So what happens next? The painful reality is we have no idea.

Most likely, Westminster will need to pass Northern Ireland’s budget, as we’ve been driving on fumes for almost two years. And by god will that budget be austere. Then what next? Westminster continues to say a deal can be done, and no doubt it can – but with the most recent collapse, the DUP are now perceived to be unwilling, given that they refused to accept the most basic compromises.

At the same time, Sinn Fein can’t compromise further on what appears to have been a surprisingly measured final position. So we are genuinely looking down the barrel of direct rule – not just a national embarrassment but something that would be economically ruinous and functionally disastrous.

Yet again, the most basic governing of ourselves has been stalled by unmovable division which continues to permeate our politics.

The Independent’s front page after a deal was struck in 1998

I refuse to accept that that division is anything but a crack in the mirror as opposed to a cut across the face it reflects. The vast majority of people in Northern Ireland aren’t enveloped by sectarianism. But the problem is that recent voting patterns invigorate a sense of distrust – nationalists look aghast at the DUP’s mountain of votes and unionists are equally distressed that Sinn Fein still garners such favour across the country. This unease at a perceived “other” feeds into a deep held insecurity that ultimately results in people hardening their votes.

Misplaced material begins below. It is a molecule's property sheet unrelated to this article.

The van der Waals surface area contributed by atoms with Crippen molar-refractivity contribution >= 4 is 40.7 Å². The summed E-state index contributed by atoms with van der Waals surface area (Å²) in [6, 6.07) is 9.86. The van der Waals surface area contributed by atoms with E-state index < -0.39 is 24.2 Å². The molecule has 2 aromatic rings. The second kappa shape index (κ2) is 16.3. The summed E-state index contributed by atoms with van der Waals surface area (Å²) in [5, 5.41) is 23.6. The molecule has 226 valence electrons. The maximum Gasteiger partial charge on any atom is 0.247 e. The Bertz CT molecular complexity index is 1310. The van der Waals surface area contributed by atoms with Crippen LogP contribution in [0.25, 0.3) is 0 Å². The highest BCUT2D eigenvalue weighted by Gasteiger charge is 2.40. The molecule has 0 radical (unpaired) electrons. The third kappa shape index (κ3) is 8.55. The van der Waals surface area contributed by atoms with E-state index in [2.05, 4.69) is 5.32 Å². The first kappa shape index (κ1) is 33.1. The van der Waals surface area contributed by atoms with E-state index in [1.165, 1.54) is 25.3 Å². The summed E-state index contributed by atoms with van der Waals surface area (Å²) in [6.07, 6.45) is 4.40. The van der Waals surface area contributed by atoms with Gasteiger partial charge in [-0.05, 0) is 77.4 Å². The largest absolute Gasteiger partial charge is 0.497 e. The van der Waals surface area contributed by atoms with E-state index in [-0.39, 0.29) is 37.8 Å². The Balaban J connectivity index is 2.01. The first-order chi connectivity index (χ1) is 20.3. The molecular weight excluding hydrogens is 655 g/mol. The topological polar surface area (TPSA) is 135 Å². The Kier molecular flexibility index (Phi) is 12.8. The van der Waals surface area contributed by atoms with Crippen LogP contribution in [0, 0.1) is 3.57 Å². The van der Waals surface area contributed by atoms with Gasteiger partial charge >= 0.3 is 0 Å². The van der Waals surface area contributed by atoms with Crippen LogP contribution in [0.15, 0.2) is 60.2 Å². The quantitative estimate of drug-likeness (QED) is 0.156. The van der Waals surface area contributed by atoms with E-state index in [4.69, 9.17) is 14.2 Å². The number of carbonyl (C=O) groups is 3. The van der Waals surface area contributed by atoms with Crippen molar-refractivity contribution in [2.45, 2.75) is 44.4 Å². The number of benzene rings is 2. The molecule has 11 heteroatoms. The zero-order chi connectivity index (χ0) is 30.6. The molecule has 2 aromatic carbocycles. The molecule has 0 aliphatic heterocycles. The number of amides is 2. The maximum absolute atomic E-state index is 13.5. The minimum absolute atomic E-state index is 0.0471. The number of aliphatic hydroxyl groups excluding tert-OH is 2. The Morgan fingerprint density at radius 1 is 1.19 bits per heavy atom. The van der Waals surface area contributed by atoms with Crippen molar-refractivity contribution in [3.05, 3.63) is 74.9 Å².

Despite this, the vast majority of us spend every day unthinkingly transcending that nationalist/unionist division, which everyone else assumes we are constantly and ceaselessly anchored by. But then, on every election day, we are moored back down to those depths, so we can place a placid cross by the name of some fool who lives and breathes by that tribal distinction. Our nation is sullied by this sectarian voting, which does not take into account our own wellbeing.

Politics in Northern Ireland in the last half-decade has had a fruitless yet never ceasing sense to it, like Sisyphus being paid like a footballer to push his bolder up that petty wee hill. It needn’t be – that boulder is a building block in the right hands. But we keep passing it to Sisyphus, who, laboured with no imagination – and us, never expectant of better – allow something of potential great use to become useless.

In that lies the only avenue out of this ever growing maze we find ourselves in – a year ago after local elections I wrote about how I cried at the results, because I knew that this collapse we are now enduring was inevitable. Until we, the electorate, recognise the consequences of voting out of habit, fear and distrust, stable devolution won’t return – and we’ll send up a flare, clear as day for the outside world to see, that we are incapable of governing ourselves. We would be turning our backs on the inheritance of 1998.